Introduction CenteringPregnancy® is well-regarded as an innovative group model of prenatal care. In 2009, Georgia's Southwest Public Health District partnered with local obstetricians and medical centers to expand prenatal care access and improve perinatal outcomes for low-income women by implementing Georgia's first public health administered CenteringPregnancy program. This paper describes the successful implementation of CenteringPregnancy in a public health setting with no prior prenatal services; assesses the program's first 5-year perinatal outcomes; and discusses several key lessons learned. Methods Prenatal and hospital medical records of patients were reviewed for the time period from October 2009 through October 2014. Descriptive analyses were conducted to examine demographic and clinical characteristics of women initiating prenatal care and to assess perinatal outcomes among patients with singleton live births who attended at least three CenteringPregnancy sessions or delivered prior to attending the third session. Results Six hundred and six low-income women initiated prenatal care; 55.4 and 36.4% self-identified as non-Hispanic black and Hispanic, respectively. The median age was 23 years (IQR 20, 28). Nearly 69% initiated prenatal care in the first trimester. Perinatal outcomes were examined among 338 singleton live births. The 2010-2014 preterm birth rate (% of births < 37 weeks gestation at delivery) and low birth weight rate (% of births < 2500 g) were 9.1 and 8.9%, respectively. Nearly 77% of women initiated breastfeeding. Discussion CenteringPregnancy administered via public-private partnership may improve access to prenatal care and perinatal outcomes for medically underserved women in low-resource settings.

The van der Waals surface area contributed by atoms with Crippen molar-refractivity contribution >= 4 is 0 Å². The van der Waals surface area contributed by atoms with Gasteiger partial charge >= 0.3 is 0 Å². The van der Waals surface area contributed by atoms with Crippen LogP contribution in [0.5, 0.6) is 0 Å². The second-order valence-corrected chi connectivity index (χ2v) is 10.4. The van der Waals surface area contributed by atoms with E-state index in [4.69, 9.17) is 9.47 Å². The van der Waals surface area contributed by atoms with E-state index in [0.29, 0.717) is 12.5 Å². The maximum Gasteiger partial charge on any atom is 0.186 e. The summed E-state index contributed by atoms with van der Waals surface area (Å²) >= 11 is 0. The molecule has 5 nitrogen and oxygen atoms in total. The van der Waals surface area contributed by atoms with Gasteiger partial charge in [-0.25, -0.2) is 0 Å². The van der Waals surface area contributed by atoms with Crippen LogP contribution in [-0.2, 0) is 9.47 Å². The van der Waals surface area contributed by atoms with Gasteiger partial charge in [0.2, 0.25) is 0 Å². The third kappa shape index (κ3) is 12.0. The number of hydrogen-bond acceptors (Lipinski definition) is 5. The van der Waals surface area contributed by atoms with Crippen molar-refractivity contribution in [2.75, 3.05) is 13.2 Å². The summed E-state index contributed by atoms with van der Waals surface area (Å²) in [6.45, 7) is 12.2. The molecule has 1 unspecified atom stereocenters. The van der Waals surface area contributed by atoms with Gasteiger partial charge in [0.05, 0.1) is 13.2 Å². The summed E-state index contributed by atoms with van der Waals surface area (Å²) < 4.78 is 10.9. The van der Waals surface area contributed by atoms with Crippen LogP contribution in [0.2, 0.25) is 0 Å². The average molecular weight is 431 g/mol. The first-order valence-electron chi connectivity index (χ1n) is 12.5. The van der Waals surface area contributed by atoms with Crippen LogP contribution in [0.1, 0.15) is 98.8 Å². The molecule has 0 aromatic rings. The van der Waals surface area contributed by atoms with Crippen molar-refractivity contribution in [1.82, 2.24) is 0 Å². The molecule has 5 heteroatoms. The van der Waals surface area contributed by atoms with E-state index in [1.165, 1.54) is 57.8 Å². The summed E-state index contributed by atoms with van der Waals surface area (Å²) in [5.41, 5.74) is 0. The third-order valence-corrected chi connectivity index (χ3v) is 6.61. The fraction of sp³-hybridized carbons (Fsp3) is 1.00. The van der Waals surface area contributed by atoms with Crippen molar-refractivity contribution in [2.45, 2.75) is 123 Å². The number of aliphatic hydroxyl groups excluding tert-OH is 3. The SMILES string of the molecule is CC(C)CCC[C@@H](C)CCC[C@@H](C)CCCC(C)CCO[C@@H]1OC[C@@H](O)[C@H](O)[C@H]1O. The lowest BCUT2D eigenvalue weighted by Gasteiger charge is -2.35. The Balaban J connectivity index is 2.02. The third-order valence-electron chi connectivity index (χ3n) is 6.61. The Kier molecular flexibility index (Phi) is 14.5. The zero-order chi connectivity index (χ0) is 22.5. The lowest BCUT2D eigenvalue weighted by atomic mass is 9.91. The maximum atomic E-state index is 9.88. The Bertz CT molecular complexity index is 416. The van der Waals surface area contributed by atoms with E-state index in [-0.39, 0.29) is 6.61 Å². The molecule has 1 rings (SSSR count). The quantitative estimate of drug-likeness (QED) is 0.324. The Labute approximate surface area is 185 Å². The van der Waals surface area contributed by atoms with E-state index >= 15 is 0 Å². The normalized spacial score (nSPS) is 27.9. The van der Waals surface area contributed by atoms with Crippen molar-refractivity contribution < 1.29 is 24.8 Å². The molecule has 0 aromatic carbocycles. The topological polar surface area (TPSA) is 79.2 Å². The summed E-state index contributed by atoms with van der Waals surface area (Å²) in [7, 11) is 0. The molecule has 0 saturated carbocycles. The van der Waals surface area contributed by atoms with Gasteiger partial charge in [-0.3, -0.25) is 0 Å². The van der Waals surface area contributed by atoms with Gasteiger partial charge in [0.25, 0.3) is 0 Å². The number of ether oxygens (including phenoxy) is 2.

Keywords: CenteringPregnancy; Group prenatal care; Health disparities.